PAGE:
Organic matter in soil is an important component of soil health. We usually think of dead and dying plant matter as soil organic matter. But another source of organic matter is the decaying bodies of soil-dwelling animals, both vertebrates and invertebrates.
"Nematodes, in particular, are regarded as sentinel organisms that can describe the nature of a soil and its health," says Lois Taylor, University of Tennessee-Knoxville.
The "Nematode Community Succession: Decomposition Hot Spots" presentation at the Managing Global Resources for a Secure Future ASA, CSSA, SSSA International Annual Meeting in Tampa, FL, will address this important topic. The presentation will be held Monday, October 23, 2017, at 9:05 AM. The meeting is sponsored by the American Society of Agronomy, Crop Science Society of America, and the Soil Science Society of America.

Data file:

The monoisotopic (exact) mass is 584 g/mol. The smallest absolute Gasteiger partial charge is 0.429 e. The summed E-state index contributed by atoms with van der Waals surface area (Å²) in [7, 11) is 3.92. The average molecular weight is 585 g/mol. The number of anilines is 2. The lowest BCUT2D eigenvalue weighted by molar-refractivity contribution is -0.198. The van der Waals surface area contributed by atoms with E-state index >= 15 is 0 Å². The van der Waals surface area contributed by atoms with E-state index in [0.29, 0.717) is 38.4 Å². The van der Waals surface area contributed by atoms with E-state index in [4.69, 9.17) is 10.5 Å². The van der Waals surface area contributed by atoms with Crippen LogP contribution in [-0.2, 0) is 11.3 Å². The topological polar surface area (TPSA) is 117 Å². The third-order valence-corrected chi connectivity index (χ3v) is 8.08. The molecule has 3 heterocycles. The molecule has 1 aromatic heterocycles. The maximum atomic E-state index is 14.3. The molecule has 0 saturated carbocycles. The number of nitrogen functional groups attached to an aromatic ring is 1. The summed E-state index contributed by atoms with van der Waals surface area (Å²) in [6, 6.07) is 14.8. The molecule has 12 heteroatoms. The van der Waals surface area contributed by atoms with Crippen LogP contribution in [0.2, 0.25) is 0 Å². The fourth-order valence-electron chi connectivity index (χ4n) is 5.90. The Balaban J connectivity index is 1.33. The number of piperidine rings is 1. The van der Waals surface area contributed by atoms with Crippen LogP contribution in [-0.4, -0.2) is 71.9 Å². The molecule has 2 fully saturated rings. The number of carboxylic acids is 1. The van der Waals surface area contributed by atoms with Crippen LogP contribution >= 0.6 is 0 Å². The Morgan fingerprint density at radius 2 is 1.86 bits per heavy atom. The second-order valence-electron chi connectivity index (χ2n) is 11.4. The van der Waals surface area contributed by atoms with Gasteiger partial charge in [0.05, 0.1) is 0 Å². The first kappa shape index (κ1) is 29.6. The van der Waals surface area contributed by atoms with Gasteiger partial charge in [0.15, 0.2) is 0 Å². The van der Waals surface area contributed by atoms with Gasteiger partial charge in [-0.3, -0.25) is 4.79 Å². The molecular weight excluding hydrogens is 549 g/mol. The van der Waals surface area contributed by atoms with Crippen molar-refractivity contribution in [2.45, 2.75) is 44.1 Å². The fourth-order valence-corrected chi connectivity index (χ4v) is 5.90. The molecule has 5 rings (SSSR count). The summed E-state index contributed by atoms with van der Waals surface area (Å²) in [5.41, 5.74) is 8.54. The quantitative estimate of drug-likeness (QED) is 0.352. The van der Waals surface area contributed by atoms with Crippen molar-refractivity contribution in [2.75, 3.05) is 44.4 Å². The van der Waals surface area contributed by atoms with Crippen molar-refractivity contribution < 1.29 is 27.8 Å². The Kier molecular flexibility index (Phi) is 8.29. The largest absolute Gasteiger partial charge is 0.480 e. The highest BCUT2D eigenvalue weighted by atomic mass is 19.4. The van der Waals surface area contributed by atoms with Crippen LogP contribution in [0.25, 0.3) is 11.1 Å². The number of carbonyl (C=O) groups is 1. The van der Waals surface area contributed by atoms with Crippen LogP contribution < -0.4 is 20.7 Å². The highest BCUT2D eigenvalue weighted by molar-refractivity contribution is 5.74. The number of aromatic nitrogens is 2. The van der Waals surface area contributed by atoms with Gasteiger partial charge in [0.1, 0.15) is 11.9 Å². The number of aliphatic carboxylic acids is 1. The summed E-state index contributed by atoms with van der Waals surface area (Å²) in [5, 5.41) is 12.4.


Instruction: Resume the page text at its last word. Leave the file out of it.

Taylor's research studied the development and changes in soil nematodes in an Appalachian hardwood forest. Taylor will discuss her findings, including reduced nematode diversity. "Documenting these patterns in nematode succession will contribute to our understanding of soil ecology responses to nutrient hot spot enrichments associated with carcass decomposition."
For more information about the 2017 meeting, visit https:/
To speak with one of the scientists, contact Susan V. Fisk, 608-273-8091, email@example.com to arrange an interview.